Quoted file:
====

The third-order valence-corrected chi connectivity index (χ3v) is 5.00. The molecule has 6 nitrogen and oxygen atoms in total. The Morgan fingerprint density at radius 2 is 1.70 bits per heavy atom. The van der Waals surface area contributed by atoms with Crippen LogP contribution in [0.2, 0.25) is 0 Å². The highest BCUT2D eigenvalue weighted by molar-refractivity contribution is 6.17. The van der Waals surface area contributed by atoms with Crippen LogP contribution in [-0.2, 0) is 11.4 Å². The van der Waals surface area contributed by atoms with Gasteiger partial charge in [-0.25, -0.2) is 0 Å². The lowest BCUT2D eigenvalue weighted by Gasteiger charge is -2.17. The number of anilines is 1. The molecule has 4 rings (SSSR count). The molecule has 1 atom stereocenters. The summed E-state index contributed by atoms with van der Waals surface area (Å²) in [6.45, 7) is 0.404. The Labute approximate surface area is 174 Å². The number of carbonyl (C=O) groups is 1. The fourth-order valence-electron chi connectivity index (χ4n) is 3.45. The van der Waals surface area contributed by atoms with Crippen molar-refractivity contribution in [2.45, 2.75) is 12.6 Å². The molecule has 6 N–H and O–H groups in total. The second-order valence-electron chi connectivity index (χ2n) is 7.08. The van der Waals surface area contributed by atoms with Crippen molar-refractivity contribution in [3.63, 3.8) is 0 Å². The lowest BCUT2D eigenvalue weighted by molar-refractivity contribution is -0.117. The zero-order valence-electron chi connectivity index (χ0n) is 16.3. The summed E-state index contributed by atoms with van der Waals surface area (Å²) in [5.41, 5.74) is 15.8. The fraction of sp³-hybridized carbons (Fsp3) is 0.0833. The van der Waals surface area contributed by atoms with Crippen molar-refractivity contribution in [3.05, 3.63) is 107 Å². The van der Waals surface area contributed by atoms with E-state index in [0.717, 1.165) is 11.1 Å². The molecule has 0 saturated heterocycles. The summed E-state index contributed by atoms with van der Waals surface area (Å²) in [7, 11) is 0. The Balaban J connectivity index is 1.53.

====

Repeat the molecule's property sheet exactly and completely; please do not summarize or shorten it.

The third-order valence-corrected chi connectivity index (χ3v) is 5.00. The molecule has 6 nitrogen and oxygen atoms in total. The Morgan fingerprint density at radius 2 is 1.70 bits per heavy atom. The van der Waals surface area contributed by atoms with Crippen LogP contribution in [0.2, 0.25) is 0 Å². The highest BCUT2D eigenvalue weighted by molar-refractivity contribution is 6.17. The van der Waals surface area contributed by atoms with Crippen LogP contribution in [-0.2, 0) is 11.4 Å². The van der Waals surface area contributed by atoms with Gasteiger partial charge in [-0.25, -0.2) is 0 Å². The lowest BCUT2D eigenvalue weighted by Gasteiger charge is -2.17. The number of anilines is 1. The molecule has 4 rings (SSSR count). The molecule has 1 atom stereocenters. The summed E-state index contributed by atoms with van der Waals surface area (Å²) in [6.45, 7) is 0.404. The Labute approximate surface area is 174 Å². The number of carbonyl (C=O) groups is 1. The fourth-order valence-electron chi connectivity index (χ4n) is 3.45. The van der Waals surface area contributed by atoms with Crippen molar-refractivity contribution in [2.45, 2.75) is 12.6 Å². The molecule has 6 N–H and O–H groups in total. The second-order valence-electron chi connectivity index (χ2n) is 7.08. The van der Waals surface area contributed by atoms with Crippen molar-refractivity contribution in [3.63, 3.8) is 0 Å². The lowest BCUT2D eigenvalue weighted by molar-refractivity contribution is -0.117. The zero-order valence-electron chi connectivity index (χ0n) is 16.3. The summed E-state index contributed by atoms with van der Waals surface area (Å²) in [5.41, 5.74) is 15.8. The fraction of sp³-hybridized carbons (Fsp3) is 0.0833. The van der Waals surface area contributed by atoms with Crippen molar-refractivity contribution in [3.05, 3.63) is 107 Å². The van der Waals surface area contributed by atoms with E-state index in [0.717, 1.165) is 11.1 Å². The molecule has 0 saturated heterocycles. The summed E-state index contributed by atoms with van der Waals surface area (Å²) in [7, 11) is 0. The Balaban J connectivity index is 1.53.